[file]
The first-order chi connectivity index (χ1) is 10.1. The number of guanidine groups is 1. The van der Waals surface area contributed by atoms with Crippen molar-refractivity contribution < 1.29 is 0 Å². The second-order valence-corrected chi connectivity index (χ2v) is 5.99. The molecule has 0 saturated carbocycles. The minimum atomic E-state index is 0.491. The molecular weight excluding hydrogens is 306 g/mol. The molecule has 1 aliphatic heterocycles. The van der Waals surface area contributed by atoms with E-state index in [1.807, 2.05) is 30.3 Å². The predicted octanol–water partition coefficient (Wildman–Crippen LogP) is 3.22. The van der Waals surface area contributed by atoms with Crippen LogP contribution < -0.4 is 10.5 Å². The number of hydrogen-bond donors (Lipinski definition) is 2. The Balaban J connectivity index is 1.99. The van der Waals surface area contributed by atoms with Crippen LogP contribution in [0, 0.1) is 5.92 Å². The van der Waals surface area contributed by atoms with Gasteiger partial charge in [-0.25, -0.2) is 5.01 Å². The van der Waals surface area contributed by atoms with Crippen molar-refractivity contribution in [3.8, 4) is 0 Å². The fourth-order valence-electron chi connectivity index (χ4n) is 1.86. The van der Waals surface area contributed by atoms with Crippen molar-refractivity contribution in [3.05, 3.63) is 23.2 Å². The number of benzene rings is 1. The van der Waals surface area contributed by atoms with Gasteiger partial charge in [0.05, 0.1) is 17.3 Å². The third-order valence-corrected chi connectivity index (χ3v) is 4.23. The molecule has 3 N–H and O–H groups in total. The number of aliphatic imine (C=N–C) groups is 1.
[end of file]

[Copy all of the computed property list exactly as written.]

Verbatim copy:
The first-order chi connectivity index (χ1) is 10.1. The number of guanidine groups is 1. The van der Waals surface area contributed by atoms with Crippen molar-refractivity contribution < 1.29 is 0 Å². The second-order valence-corrected chi connectivity index (χ2v) is 5.99. The molecule has 0 saturated carbocycles. The minimum atomic E-state index is 0.491. The molecular weight excluding hydrogens is 306 g/mol. The molecule has 1 aliphatic heterocycles. The van der Waals surface area contributed by atoms with E-state index in [1.807, 2.05) is 30.3 Å². The predicted octanol–water partition coefficient (Wildman–Crippen LogP) is 3.22. The van der Waals surface area contributed by atoms with Crippen LogP contribution < -0.4 is 10.5 Å². The number of hydrogen-bond donors (Lipinski definition) is 2. The Balaban J connectivity index is 1.99. The van der Waals surface area contributed by atoms with Crippen LogP contribution in [0, 0.1) is 5.92 Å². The van der Waals surface area contributed by atoms with Gasteiger partial charge in [-0.25, -0.2) is 5.01 Å². The van der Waals surface area contributed by atoms with Crippen molar-refractivity contribution in [3.8, 4) is 0 Å². The fourth-order valence-electron chi connectivity index (χ4n) is 1.86. The van der Waals surface area contributed by atoms with Crippen molar-refractivity contribution in [3.05, 3.63) is 23.2 Å². The number of benzene rings is 1. The van der Waals surface area contributed by atoms with Gasteiger partial charge in [0.05, 0.1) is 17.3 Å². The third-order valence-corrected chi connectivity index (χ3v) is 4.23. The molecule has 3 N–H and O–H groups in total. The number of aliphatic imine (C=N–C) groups is 1.